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She Done Him Wrong, but putting Cary Grant and Mae West together is pretty much nothing but right. Read critic reviews
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Audience Reviews for She Done Him Wrong
Mar 31, 2016It's interesting that this is one of the films cited as pushing to get the Hays Code in place the following year, since there is certainly less skin shown than many other movies in the time period. What frightened people saw was Mae West, and not her curves that pretty clearly signaled the end of the era of the flappers, but how brazenly she flaunted her sexuality. She purrs and sizes men up and down as she sees them. She makes it clear she wants nothing but a tumble in the hay. This is the first movie she drawls "Why don't you come up sometime 'n see me?" to Cary Grant. Talk about a movie with larger-than-life personalities and accents in Grant and West! The line that summarizes West's persona best from the film is this one: "Men are all alike - married or single. It's their game. I happen to be smart enough to play it their way". To the censors, hypocritically, the idea that women could take control of their sexuality was as bad or worse than seeing a bare thigh here or there. As for the film itself, if you're a Mae West fan, this is probably must-see. It may be of interest to see a younger Cary Grant as well, though I found later he was already 29 at the time (West was ten years older). While I smiled as she slinked around in tight, sparkly dresses, moaning one double entendre after another, she just doesn't do it for me, and the plot which takes place in the 'gay 90's' isn't enough to recommend the film. I did love the very last lines, with Grant saying "You baaad girl", and West smiling and saying "You'll find out" before they kiss. Oh Mae, you're so naughty.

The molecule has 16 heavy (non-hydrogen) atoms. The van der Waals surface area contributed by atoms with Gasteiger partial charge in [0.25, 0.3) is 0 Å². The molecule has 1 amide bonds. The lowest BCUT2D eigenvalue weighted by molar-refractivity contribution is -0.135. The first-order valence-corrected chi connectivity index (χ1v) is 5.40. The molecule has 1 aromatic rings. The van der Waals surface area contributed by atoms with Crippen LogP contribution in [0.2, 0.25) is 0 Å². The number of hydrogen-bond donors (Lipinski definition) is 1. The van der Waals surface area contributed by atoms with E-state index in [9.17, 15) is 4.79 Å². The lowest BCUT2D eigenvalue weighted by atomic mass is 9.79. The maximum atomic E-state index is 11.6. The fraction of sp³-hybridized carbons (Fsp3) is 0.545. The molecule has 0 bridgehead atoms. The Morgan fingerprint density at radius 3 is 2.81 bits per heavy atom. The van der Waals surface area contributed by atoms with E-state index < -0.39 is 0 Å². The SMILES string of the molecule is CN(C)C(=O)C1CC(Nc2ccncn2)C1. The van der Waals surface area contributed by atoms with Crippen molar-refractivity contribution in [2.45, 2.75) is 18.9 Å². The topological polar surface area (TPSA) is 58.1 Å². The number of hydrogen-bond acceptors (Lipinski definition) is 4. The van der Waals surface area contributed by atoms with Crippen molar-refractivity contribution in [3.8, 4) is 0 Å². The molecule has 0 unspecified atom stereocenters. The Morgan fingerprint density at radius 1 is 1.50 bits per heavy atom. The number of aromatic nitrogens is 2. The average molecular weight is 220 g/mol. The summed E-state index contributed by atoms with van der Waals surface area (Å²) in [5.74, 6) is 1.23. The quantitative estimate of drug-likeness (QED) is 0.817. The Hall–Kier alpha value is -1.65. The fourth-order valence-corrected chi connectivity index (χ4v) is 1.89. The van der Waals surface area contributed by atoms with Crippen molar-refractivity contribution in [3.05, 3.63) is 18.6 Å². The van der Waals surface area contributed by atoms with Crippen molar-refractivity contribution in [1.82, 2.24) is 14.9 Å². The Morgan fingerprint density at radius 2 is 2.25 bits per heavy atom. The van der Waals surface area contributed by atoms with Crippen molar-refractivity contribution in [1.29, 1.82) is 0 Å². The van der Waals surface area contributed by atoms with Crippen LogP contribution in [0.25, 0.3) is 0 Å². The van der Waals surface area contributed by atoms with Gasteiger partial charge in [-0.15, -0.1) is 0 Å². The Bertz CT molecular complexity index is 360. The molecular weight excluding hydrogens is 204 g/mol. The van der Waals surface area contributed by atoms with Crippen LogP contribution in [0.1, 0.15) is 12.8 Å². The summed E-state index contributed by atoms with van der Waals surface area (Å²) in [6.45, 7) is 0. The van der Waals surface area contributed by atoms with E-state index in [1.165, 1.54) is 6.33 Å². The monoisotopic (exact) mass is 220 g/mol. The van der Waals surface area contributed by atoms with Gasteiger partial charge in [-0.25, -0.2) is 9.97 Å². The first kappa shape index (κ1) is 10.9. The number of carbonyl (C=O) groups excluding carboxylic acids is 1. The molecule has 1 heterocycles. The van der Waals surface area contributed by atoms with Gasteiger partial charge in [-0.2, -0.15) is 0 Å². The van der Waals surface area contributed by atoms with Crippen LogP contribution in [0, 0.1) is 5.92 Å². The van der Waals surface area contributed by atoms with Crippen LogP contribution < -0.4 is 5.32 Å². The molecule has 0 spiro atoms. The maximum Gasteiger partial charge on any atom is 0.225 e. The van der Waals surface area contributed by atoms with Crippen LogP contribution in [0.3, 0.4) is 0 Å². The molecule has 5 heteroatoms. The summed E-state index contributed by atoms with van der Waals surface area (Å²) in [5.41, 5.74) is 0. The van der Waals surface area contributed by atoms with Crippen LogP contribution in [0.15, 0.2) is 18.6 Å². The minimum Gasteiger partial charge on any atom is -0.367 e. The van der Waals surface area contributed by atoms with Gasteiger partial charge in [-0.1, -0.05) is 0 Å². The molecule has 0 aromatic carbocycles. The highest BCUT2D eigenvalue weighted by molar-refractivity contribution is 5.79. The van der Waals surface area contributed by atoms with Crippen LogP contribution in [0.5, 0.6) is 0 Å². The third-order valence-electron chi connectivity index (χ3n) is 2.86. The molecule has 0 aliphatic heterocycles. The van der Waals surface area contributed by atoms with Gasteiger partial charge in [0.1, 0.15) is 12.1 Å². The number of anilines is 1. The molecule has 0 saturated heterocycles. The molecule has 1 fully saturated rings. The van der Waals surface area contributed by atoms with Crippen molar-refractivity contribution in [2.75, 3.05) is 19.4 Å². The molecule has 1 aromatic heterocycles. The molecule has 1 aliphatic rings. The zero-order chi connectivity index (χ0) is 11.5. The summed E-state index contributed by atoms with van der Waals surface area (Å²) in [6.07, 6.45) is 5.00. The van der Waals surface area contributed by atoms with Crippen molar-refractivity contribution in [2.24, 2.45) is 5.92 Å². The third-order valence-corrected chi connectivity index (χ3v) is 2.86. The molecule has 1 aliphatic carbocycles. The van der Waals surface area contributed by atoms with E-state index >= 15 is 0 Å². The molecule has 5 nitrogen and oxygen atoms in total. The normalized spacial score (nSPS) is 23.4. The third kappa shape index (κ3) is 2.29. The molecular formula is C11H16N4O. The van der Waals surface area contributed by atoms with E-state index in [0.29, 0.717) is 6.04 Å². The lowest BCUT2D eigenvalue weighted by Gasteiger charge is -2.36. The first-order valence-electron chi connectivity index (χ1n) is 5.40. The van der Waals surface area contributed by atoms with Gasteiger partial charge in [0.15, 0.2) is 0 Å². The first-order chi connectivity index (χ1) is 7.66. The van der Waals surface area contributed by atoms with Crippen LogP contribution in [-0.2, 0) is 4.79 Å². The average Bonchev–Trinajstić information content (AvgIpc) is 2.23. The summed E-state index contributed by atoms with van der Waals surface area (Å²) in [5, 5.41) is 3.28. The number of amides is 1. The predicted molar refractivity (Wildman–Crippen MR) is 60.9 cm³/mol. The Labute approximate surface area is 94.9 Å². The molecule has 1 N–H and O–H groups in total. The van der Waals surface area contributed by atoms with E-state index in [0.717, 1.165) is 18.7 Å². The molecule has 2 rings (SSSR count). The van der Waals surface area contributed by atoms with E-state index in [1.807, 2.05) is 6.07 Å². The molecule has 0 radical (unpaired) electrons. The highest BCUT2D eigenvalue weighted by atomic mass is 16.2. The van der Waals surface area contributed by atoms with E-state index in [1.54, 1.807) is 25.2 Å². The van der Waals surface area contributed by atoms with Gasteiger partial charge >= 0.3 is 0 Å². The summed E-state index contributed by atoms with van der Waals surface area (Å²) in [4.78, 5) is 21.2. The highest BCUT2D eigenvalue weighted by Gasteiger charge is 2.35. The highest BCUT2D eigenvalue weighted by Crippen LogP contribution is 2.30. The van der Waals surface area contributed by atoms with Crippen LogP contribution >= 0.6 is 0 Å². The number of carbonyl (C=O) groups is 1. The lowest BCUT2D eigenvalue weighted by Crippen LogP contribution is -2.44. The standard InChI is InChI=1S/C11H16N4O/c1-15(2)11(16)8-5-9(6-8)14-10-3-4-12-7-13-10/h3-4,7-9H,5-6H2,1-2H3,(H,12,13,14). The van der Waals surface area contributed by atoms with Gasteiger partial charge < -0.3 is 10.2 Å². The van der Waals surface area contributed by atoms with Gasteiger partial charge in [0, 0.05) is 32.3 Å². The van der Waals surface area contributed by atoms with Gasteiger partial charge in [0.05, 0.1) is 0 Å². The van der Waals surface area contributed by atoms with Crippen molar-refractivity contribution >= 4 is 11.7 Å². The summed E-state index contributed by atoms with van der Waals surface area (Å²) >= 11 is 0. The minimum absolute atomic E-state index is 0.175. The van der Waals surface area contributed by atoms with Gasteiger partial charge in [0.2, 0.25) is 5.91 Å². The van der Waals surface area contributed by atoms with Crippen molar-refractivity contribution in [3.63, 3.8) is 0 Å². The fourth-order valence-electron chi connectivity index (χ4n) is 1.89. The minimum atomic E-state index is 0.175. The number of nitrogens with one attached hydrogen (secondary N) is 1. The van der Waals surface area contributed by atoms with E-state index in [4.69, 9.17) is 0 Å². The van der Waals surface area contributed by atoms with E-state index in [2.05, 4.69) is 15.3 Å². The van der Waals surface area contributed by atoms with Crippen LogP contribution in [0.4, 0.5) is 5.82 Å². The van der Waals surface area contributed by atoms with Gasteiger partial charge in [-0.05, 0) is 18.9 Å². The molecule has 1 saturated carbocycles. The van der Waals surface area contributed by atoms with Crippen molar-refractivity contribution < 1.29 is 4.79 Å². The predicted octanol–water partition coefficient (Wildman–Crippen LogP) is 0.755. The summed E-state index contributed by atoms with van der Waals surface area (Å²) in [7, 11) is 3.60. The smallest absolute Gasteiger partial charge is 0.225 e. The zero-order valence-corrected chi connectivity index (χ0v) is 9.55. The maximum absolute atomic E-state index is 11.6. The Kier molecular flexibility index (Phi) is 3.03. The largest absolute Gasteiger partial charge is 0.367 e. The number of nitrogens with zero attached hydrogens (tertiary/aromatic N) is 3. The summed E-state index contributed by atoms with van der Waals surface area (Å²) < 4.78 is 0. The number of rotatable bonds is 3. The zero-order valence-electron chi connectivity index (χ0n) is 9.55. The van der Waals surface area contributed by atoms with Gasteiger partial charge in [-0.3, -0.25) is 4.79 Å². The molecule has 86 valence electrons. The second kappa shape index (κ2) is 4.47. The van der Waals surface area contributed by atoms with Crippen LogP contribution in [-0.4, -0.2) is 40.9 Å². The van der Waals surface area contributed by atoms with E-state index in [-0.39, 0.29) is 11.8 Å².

Mar 18, 2014Mae West and Cary Grant are very entertaining in West's first screen role. It is well directed but a wee bit dated.John B Super Reviewer
Feb 11, 2013Mae West gives a compelling, albeit wholly unlikable performance as a heartless, wealth-focused man-eater. I've got to say it's one of the least sexy performances by a so-called sex symbol in recent cinematic memory.
Nov 16, 2012A turn-of-the-century singer manipulates various gangland suitors. In an iconic role, Mae West saunters her through this film. She creates an attitude but not a character, and the film highlights her charisma, delights in her wit, and revels in her schemes. The rest of the characters, even the vaguely racist portrayal of Lady Lou's dressing maid, are window dressing as West chews scenery. It's a performance that is more ambiance than storytelling. The film's plot unfolds predictably, and though the chemistry between Cary Grant's character and Lady Lou is palpable, the romantic undertones of their relationship are revealed more by the skilled actors than by the script. Overall, the atmosphere West creates is alluring and a little fun, but the film feels incomplete to a modern viewer.Jim H Super Reviewer